Mr. Henderson explained my musical influences so well. Does he know me better than I know myself? Thanks for checking out this Albumette Review. 🙂
|Artist: Deborah E
Review by Alex Henderson
Music has certainly had its share of generation gaps over the years. Just as there were members of the World War I Generation who didn’t understand the traditional pop crooners of the 1930s, 1940s and 1950s and members of the World War II Generation who never cared for rock & roll or funk, there are aging Baby Boomers who will never comprehend what members of Generation X and Generation Y see in hip-hop or alternative metal. But some artists make a point of looking to different generations for creative inspiration; for example, Nellie McKay and Norah Jones are two very different adult alternative singer/songwriters who have jazz and traditional pop influences as well as pop-rock and soul. On her five-song EP, Albumette, Los Angeles-based vocalist Deborah E leaves no doubt that more than one generation has affected her in a positive way. This is a recording that has one foot in swing, jazz-influenced traditional pop and jump blues and the other in pop-rock, soul and adult alternative, but Deborah never sounds confused or unfocused. In fact, she makes it sound perfectly natural for someone who has been influenced by Peggy Lee and Ella Fitzgerald to also be cognizant of a rock & roll/R&B; era. Deborah’s bio states that when she was growing up, she would watch Rosemary Clooney and Doris Day musicals one minute and “Soul Train” the next. Albumette bears that out.
This EP gets off to a very bluesy and jazz-influenced start with a sultry performance of the old Paul Francis Webster/Sonny Burke standard “Black Coffee,” which goes back to the late 1940s and has been recorded by countless artists over the years. Lee’s influence is quite strong on “Black Coffee” (a song she recorded in the early 1950s), and the impact of the World War II Generation is equally evident on the playful, swinging “Just Say When” (which has a jump blues-ish energy). But again, Albumette is not a carbon copy of World War II generation music even though it gets a great deal of inspiration from that era. Deborah embraces one of the quintessential Baby Boomer classics when she performs “Killing Me Softly,” which was a major hit for Roberta Flack in 1973 and also became a big hit for the Fugees (with Lauryn Hill singing lead) 23 years later in 1996.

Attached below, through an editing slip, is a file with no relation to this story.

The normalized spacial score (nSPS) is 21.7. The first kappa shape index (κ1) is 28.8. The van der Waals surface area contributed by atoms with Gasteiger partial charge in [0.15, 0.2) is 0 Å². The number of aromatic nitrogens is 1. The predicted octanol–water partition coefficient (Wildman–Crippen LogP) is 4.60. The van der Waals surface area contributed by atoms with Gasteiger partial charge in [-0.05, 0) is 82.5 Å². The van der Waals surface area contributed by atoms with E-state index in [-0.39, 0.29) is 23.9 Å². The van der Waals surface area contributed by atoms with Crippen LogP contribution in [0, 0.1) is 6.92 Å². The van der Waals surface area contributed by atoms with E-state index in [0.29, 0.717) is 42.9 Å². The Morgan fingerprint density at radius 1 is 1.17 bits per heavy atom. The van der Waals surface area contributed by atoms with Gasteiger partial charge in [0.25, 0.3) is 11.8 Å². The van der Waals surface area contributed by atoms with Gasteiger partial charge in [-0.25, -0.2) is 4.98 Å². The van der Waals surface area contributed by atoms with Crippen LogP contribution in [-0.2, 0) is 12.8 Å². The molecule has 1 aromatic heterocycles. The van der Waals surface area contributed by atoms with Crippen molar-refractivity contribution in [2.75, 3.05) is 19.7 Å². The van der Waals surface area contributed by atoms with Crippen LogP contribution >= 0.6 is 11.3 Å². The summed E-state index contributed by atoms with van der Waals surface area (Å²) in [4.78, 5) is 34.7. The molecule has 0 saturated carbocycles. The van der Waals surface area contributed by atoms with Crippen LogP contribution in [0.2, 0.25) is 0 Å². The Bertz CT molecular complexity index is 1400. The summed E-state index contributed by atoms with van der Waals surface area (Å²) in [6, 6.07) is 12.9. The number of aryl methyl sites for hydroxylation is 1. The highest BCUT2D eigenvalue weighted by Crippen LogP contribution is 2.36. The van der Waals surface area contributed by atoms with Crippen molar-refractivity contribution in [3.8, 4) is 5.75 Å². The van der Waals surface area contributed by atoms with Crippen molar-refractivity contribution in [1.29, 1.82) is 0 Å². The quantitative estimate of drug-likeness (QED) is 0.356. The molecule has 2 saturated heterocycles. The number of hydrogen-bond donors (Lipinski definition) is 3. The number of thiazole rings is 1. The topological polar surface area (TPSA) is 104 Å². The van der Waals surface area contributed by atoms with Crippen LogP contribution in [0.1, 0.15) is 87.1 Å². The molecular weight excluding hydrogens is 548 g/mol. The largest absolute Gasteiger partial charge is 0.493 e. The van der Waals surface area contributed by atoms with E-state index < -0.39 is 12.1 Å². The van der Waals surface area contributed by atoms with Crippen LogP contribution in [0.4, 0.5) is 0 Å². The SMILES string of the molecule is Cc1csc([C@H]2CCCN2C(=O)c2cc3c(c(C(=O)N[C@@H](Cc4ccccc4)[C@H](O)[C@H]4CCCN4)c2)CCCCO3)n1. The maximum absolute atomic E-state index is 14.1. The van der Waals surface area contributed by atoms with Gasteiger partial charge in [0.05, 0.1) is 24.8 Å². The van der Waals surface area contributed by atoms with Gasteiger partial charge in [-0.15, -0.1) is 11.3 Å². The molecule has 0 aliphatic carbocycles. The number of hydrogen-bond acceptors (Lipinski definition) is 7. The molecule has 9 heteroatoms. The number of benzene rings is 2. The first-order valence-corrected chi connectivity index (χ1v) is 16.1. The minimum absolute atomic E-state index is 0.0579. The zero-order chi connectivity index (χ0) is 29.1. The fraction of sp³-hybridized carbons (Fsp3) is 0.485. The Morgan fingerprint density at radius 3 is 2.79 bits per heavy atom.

Flack, it should be noted, was a unique figure in 1970s music in that she managed to bridge the gap between the R&B; world and the world of folk-rock, soft rock and singer/songwriters. Flack appealed to Joan Baez, Joni Mitchell, and Judy Collins fans as well as to Aretha Franklin and Gladys Knight fans. And the blend of soul and folk-rock/soft rock that she favored on “Killing Me Softly” made her recording so definitive that it is pointless for anyone to try to emulate it. The Fugees, wisely, took the gem in a hip-hop-influenced neo-soul direction rather than trying to emulate Flack’s recording, and Deborah is also smart enough to put her own personal spin on “Killing Me Softly.” Deborah’s version has R&B; and pop-rock appeal, but it is also enjoyably jazzy. “Killing Me Softly” works well for Deborah because she sounds like herself instead of trying to sound like Roberta Flack.
Deborah has an introspective side as well as a fun side; “Black Coffee,” “Killing Me Softly” and “Perfectly Wonderful World” are examples of her introspective side, whereas her fun side asserts itself on “Just Say When” and “Only Temporary” (another track with a jump blues-like appeal). Easily the EP’s most humorous offering, “Only Temporary,” puts a positive spin on some negative things (including a bad job and a disappointing boyfriend) by concluding that they are, in fact, only temporary.
As strong as the jazz influence is on Albumette, those who are seriously into jazz will realize that Deborah isn’t a jazz purist or a straight-ahead bebopper. In other words, she doesn’t scat-sing her way through Charlie Parker’s “Ornithology” or Thelonious Monk’s “Well, You Needn’t.” Deborah is a very different type of singer from, say, Kitty Margolis or Judy Niemack; that isn’t where she is coming from on this EP. Rather, Albumette’s strength lies in the L.A. resident’s ability to take elements of jazz, pop-rock, soul and blues and bring them together in an appealing, meaningful way. And her appreciation of different styles from different generations serves her well on the consistently enjoyable Albumette.
Review by Alex Henderson